The Agriculture Department released its analysis of the House-passed climate bill today showing the cap-and-trade legislation having modest short-term costs for agriculture and long-term net benefits for the sector.
USDA's analysis shows that short-term costs to agriculture are low, in part because of provisions in H.R. 2454 that reduce the bill's impacts on fertilizer costs. Net farm income would decrease by less than 1 percent in the short term, the study found. Over the medium term, the analysis shows, net farm income could decrease by between 3.5 percent and 7.2 percent.
However, benefits from an agricultural offsets market will rise over time and will likely overtake costs in the medium and long term, USDA says. The analysis defines the short term as 2012-2018, medium as 2027-2033, and long as 2042-2048. USDA also says its analysis overestimates the impact of climate legislation on costs.
Senate Agriculture Chairman Tom Harkin (D-Iowa) pointed to the analysis today in response to Republicans' criticisms that the House legislation would impose tremendous costs upon the agricultural sector.
"With good reason, we hear a lot of concern expressed about projected costs to consumers, farmers, ranchers and other businesses from proposed energy and global warming legislation," Harkin said. "I share those concerns, and that is why I believe we must do our best to analyze costs to find the most economical, common-sense ways to achieve critically important results of energy independence and reduction of greenhouse gas emissions."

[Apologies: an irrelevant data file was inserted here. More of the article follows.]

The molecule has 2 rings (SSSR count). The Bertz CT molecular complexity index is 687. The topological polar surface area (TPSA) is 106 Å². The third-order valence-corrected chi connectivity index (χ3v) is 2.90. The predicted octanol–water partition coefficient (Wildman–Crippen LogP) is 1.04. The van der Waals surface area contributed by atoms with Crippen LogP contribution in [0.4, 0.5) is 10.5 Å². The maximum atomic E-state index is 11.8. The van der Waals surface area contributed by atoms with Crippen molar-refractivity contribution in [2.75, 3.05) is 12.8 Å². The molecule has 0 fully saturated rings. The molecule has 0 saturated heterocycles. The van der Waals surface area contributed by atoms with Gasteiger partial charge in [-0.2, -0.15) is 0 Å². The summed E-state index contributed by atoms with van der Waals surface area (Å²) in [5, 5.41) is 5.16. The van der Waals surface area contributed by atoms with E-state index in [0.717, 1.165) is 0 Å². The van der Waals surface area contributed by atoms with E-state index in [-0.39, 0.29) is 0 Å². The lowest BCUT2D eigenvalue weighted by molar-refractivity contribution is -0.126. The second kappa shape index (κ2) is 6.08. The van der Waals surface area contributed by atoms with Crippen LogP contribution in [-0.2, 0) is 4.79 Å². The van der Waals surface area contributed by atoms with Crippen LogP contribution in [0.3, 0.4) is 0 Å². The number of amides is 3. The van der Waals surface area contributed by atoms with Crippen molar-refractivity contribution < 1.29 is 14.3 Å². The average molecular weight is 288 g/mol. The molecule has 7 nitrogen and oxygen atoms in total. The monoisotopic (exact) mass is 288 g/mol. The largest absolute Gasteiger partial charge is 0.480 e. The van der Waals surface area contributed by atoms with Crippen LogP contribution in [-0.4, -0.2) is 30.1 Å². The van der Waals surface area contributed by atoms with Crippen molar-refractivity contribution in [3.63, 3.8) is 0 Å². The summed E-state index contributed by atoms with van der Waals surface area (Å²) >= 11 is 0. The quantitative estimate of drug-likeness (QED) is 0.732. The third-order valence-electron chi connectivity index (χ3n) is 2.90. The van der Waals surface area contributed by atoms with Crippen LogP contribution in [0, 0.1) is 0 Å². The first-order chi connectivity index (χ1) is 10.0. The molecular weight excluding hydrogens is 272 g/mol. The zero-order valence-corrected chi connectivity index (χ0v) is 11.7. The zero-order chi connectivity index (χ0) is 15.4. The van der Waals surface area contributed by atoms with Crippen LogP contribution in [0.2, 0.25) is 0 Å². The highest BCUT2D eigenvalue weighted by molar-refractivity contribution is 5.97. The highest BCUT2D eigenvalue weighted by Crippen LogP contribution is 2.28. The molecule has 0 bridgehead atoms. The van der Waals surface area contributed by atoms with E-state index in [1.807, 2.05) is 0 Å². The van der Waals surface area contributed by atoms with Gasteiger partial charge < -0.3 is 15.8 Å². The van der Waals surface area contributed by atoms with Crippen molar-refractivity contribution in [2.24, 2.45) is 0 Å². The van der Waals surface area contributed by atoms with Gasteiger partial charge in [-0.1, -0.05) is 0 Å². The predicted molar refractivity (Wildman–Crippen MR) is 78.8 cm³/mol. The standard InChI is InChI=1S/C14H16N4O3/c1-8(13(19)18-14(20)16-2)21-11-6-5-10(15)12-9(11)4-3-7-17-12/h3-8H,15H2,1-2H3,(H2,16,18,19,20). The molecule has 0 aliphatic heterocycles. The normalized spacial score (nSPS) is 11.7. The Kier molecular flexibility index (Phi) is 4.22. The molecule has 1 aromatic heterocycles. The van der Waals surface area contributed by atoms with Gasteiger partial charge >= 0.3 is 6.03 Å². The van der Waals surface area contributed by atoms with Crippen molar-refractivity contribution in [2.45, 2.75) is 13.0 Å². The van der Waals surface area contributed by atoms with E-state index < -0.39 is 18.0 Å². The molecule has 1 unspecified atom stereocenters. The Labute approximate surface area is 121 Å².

Sen. Saxby Chambliss (R-Ga.), ranking member of the committee, blasted the House legislation, saying it would undoubtedly raise production costs for farmers and ranchers.
"Like most of my Senate colleagues, I want to support a bill that provides greater energy security for Americans and address climate change," Chambliss said. "Unfortunately, the House bill is not the answer."
He added, "According to the Farm Bureau, by the time this bill is fully implemented farm income will drop $5 billion according to the baseline."
Last week, Chambliss urged agency chiefs who will be testifying before the panel later today to release new economic analyses of the House cap-and-trade bill.
Click here to read USDA's analysis.
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